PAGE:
There are many instances in which a pet might need to see an emergency veterinarian. September is Responsible Dog Ownership Month, and part of responsible ownership is being aware of and prepared for situations that could constitute an emergency. Here are six common signs that your pet should visit West Loop Veterinary Care or a local 24-hour emergency veterinary hospital. Regardless of the situation, if you believe your pet is experiencing an emergency, seek immediate veterinary care.
1. Difficulty Breathing
Difficulty breathing is an emergency and requires immediate veterinary care. It can be caused by a variety of problems, including a blocked airway, respiratory illness, or other health problems.
Signs of difficulty breathing include panting or wheezing. Looking at your pet’s sides can help you detect rapid or shallow breathing patterns, which require immediate care. When you arrive at the veterinary hospital, let the staff know that your pet is having difficulty breathing.
If your pet is not breathing or has no pulse, immediately perform CPR and ask someone else to help you immediately transport your pet to the closest veterinary hospital.
2. Acute Injury
Many injuries require prompt veterinary care. These include hit-by-car, a bite from a dog or other animal, open wounds, or bleeding that is not easily stopped. If your pet has an altercation with another animal or a possible injury, check them over carefully. Bites and injuries can be difficult to detect, especially in longer-coated breeds. And remember, pets, especially cats, tend to hide their pain well.
3. Worsening of Chronic Illness
If your pet has a chronic illness, its health may deteriorate over time. Sometimes, their health can take a sudden and serious turn for the worse, requiring prompt veterinary care at West Loop Veterinary Care or at a local emergency veterinary hospital.
If your pet has a chronic illness, it’s important to have a plan in place before a serious situation arises. Your veterinarian can help tailor this plan given your pet’s needs, your budget, and time to administer care. This way, you can decide with your family how to proceed should your pet’s health deteriorate. Our veterinarians and team members at West Loop Veterinary Care are here to partner with you in the care of your pet at every stage of its life including wellness care, illness, hospice care, pain management, and euthanasia.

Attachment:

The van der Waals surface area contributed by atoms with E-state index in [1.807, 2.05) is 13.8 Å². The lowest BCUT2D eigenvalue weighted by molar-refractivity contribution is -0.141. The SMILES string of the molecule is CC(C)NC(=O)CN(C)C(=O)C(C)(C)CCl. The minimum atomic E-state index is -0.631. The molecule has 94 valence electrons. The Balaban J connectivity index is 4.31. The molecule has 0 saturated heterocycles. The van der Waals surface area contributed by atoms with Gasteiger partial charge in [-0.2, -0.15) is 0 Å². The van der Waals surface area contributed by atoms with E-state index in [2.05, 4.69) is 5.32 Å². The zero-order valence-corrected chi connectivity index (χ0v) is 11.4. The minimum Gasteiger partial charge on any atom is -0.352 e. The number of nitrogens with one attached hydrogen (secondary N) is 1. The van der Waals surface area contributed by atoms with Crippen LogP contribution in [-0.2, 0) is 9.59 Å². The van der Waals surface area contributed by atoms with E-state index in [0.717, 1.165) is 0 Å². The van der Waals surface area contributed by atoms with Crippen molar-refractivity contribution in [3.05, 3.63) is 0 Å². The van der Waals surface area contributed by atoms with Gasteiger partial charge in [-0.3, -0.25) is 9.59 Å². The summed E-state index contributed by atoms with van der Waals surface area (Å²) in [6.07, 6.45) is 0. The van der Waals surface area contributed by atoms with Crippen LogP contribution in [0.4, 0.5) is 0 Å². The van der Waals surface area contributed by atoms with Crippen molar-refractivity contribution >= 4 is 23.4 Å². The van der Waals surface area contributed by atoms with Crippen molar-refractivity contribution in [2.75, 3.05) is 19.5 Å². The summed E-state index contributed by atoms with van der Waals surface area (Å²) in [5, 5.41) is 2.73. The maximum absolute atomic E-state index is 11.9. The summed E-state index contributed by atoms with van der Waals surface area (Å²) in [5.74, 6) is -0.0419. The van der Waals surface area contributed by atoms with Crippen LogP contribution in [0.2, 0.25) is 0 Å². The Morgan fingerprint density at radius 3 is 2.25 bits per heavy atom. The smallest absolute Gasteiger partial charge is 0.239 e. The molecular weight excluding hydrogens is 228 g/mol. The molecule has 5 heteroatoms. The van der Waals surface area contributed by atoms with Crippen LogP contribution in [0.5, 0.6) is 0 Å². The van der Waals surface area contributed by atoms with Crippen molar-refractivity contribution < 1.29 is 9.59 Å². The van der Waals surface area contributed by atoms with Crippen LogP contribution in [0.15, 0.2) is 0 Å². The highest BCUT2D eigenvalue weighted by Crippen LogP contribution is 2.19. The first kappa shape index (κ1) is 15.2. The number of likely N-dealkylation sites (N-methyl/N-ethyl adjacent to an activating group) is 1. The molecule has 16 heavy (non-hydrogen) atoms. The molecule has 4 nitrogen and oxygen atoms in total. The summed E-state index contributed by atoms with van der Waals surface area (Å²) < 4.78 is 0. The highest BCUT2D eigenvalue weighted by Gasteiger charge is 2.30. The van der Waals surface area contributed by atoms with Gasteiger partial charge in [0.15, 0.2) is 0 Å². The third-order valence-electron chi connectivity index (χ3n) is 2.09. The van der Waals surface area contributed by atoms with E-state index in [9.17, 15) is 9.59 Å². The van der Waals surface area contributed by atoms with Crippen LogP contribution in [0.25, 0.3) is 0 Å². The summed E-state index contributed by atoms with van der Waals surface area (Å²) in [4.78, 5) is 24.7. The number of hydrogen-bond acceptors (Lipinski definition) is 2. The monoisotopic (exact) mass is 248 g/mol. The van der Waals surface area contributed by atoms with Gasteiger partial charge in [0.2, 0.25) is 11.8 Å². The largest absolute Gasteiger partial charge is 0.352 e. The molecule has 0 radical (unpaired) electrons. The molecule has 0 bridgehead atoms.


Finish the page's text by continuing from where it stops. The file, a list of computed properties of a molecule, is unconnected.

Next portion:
4. Ingestion of Foreign Object or Toxic Substance
If you see your pet ingest a foreign object, such as part of a toy, or if you suspect that they have swallowed a foreign object or food that could block their airway, check their mouth. If you can safely do so without getting bit, try to remove any object. If your pet is not breathing, you can attempt to perform the Heimlich maneuver to remove any such blockage and seek veterinary care immediately.
Even if your pet was able to completely swallow the foreign object and is able to breathe easily, they may face problems as a result of blockage of the digestive system. This may cause vomiting and can be fatal if left untreated.
Many foods, flowers, drinks, and medications that people consume are toxic to cats and dogs. Among the most common toxins are chocolate – which is toxic to both cats and dogs – and lilies, which are extremely toxic to cats. If your cat or dog ingests either of these items, contact West Loop Veterinary Care or a veterinary emergency center immediately. Typically, promptly addressing the problem results in better, less costly outcomes. If you are uncertain if an item is toxic to your pet, you can contact West Loop Veterinary Care or the ASPCA Animal Poison Control hotline to verify if the substance was toxic and what steps you should take to help your pet.
5. Severe Reaction to a Bite or Sting
If your pet has been bitten or stung by an insect such as a spider or bee or bitten by a snake, carefully check the site of the sting or bite. Remove the stinger and watch your pet for any reaction. It may be normal for your pet to have some pain and a little swelling at the site, but if the swelling starts to travel or if your pet’s face or snout swells, this is an emergency.
Your pet also needs to go to an emergency veterinarian after a bite or sting if they develop a fever or if their heart rate increases.
6. Severe Diarrhea and Vomiting
Finally, diarrhea and/or vomiting lasting for more than 3 days should also be treated as an emergency. Multiple bouts of diarrhea and/or vomiting are particularly concerning for puppies and kittens, senior pets and health compromised pets, all of whom can dehydrate very quickly. Dehydration can be life-threatening and requires immediate treatment.
If your adult pet has diarrhea or vomits once or twice and then seems to recover with no other symptoms, this may not be an emergency. You should watch them carefully for a day or two, but if everything goes back to normal, there’s no need to go to the emergency veterinarian in this situation.
West Loop Veterinary Care is Your Emergency Vet in Chicago, IL
This list only scratches the surface of potential pet emergencies. It is a good idea to be aware of other possibilities. Responsible pet ownership includes being prepared to provide not only wellness care for your pet but also to have resources or insurance for when your pet needs emergency care due to illness or an accident. Just like with people, all pets get sick and/or have emergencies during their lifetime.
We encourage pet owners to create an emergency fund specifically for their pet’s emergency medical needs or acquire pet insurance. This way, you will reduce the chance that financial decisions will impact the care you select for your pet in an emergency. Please be aware that many insurance policies require pet owners to pay upfront and seek reimbursement for care.